And, honestly, the entire time I’ve been in Tennessee I’ve sensed a hesitancy to truly root myself here. I was as committed and faithful as I could be, but I did not ever feel completely comfortable with practicing permanence here. However, I didn’t fully identify that feeling until I made the determination to move back. It was then that I realized what it was.

God knew He would move me back to the Cornhusker state. That’s why I felt those fleeting feelings. That’s why I often thought I was on an extended vacation as I traveled these Tennessee roads. That’s why I felt this compulsive urgency to take everything in and remember it…because I wouldn’t be seeing these sights for the rest of my life. It was a season to be remembered fondly. Not a place to take up permanent residence.

I don’t know exactly what Nebraska will hold. But I’m hopeful. I’m encouraged and positive that I’ll meet my elusive husband soon. I’m anticipating that I’ll really enjoy my new career as a corporate journalist.

And I know with everything within me that God is just as much in Nebraska as He is in Tennessee. He’s got a community of people waiting for me. There’s a Lindsay-shaped hole there that this talking tree needs to fill.

Crying and Dancing in Zumba Class

I cried at Zumba last night.

At least I think I cried.

It was hard to tell the tears from the sweat beading down my ruddy face.

So there I was, movin’ and shakin’ to the beat, watching the instructor in front of me and attempting to mimic her movements in the mirror.

*Step to the left and raise your right arm.*

*Step to the right and raise your left arm.*

It was like a scene in slow motion. Yet the Spanish beats were bumping and all of our hearts were cardio-pumping.

“This isn’t just a fun Zumba class,” I thought to myself. “We’re dancing for our lives. What we’re doing is miraculous. If we don’t dance, we die.”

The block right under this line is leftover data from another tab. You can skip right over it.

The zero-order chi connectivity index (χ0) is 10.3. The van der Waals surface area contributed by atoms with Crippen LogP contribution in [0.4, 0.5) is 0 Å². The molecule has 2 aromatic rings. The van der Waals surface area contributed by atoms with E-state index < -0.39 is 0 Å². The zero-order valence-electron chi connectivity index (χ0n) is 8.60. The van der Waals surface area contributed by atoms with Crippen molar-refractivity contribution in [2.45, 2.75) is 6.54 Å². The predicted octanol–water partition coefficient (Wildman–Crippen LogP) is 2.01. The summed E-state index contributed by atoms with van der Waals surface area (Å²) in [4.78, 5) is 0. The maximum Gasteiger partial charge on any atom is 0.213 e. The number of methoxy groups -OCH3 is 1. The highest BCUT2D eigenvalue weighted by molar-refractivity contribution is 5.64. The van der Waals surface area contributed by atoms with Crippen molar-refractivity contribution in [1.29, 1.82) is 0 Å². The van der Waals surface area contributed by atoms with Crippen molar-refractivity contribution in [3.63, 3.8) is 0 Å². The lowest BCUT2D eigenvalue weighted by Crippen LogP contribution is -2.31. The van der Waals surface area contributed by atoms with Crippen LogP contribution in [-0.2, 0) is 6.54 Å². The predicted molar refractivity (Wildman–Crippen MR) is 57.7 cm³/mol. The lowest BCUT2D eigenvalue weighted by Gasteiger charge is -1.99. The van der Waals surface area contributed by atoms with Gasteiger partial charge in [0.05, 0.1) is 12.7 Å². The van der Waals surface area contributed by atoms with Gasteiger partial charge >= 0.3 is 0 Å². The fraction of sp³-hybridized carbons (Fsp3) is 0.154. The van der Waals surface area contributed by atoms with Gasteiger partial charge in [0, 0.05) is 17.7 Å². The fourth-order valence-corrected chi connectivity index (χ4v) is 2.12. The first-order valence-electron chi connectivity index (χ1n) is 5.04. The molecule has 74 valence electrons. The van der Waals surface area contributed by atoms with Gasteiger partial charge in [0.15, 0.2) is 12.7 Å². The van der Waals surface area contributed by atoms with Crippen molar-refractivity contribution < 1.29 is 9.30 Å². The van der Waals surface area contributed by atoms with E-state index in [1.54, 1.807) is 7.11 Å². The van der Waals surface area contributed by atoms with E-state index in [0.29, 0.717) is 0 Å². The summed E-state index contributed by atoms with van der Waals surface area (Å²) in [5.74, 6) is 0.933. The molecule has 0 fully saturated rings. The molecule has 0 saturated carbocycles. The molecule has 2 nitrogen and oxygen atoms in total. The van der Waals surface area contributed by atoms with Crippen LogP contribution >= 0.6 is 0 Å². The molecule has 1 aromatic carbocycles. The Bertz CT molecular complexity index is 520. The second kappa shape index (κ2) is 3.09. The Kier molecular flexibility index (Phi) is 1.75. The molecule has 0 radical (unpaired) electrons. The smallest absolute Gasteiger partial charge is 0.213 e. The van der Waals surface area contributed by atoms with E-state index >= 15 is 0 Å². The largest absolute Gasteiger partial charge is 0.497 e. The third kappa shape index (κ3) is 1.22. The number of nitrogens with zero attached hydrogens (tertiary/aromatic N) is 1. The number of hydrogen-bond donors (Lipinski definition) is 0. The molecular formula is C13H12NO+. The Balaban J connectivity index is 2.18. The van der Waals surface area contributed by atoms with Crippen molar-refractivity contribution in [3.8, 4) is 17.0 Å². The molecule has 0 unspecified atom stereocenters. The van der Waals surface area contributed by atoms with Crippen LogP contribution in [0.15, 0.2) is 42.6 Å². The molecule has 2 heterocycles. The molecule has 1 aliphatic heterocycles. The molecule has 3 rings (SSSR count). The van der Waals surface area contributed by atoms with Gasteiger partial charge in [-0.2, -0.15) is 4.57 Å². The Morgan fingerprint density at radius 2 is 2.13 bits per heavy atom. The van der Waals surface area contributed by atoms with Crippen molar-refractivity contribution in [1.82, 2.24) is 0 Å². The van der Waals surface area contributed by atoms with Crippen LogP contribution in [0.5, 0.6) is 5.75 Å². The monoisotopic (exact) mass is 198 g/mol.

I understand that my inner monologue sounds a lot like a teaser for a cheesy movie, but track with me here.

The path that I was on was headed for diabetes and heart disease. Sure, it was full of a lot of tasty Cheetos, but healthy looks better than Cheetos taste.

There were even points in my life where I distinctly recall a fruity taste in my mouth. I once read that an unexplained fruity taste means that a person may be diabetic. My grandma was diabetic. She also had heart issues.

Ursula

In a biggest loser competition I participated in, we chose a cartoon to depict our before and after photos. My before picture was Ursula from ‘The Little Mermaid.’ My after is Jessica Rabbit from ‘Who Framed Roger Rabbit?’

I kid you not, Ursula looks a lot like my grandma. Same body type. Even the same hair color. But my grandma was not a six-limbed octopus. She was a nice German lady. I liked her. Though I admit that I had to work really hard not to think that my grandma really was Ursula from the movie. Cuz her name was Ursula, too. And she looked so similar!

Point being, I was right on target to be a diabetic cartoon octopus.

I was considering all of those things in my slow-scene, Zumba-mirror moment. And that’s why I cried.

This has been a surprisingly emotional journey. I am so grateful for all the support I’ve received from everyone. If you’ve left me a comment or liked a post, thank you so much. You spur me on to “keep swimming” down this path of fitness.

Wonderful Weight Loss: The Saggy Bottom Girl

In constant sorrow all through her days…